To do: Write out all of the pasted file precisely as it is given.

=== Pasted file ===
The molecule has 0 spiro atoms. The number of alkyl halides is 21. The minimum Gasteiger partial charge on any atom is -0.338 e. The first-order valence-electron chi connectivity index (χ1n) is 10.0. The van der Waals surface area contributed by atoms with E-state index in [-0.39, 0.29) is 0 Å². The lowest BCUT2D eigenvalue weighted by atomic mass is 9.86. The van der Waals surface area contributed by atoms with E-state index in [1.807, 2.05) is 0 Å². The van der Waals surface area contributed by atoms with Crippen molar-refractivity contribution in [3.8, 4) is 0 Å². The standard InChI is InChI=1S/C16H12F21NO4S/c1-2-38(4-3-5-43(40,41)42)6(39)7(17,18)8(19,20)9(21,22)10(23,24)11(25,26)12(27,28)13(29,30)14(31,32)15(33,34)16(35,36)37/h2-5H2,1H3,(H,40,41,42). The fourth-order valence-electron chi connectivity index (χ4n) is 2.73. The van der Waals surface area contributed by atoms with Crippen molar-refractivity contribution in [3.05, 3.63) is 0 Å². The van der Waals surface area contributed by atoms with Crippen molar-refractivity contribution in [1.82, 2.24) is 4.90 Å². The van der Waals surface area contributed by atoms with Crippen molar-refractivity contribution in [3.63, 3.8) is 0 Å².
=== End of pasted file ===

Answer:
The molecule has 0 spiro atoms. The number of alkyl halides is 21. The minimum Gasteiger partial charge on any atom is -0.338 e. The first-order valence-electron chi connectivity index (χ1n) is 10.0. The van der Waals surface area contributed by atoms with E-state index in [-0.39, 0.29) is 0 Å². The lowest BCUT2D eigenvalue weighted by atomic mass is 9.86. The van der Waals surface area contributed by atoms with E-state index in [1.807, 2.05) is 0 Å². The van der Waals surface area contributed by atoms with Crippen molar-refractivity contribution in [3.8, 4) is 0 Å². The standard InChI is InChI=1S/C16H12F21NO4S/c1-2-38(4-3-5-43(40,41)42)6(39)7(17,18)8(19,20)9(21,22)10(23,24)11(25,26)12(27,28)13(29,30)14(31,32)15(33,34)16(35,36)37/h2-5H2,1H3,(H,40,41,42). The fourth-order valence-electron chi connectivity index (χ4n) is 2.73. The van der Waals surface area contributed by atoms with Crippen molar-refractivity contribution in [3.05, 3.63) is 0 Å². The van der Waals surface area contributed by atoms with Crippen molar-refractivity contribution in [1.82, 2.24) is 4.90 Å². The van der Waals surface area contributed by atoms with Crippen molar-refractivity contribution in [3.63, 3.8) is 0 Å².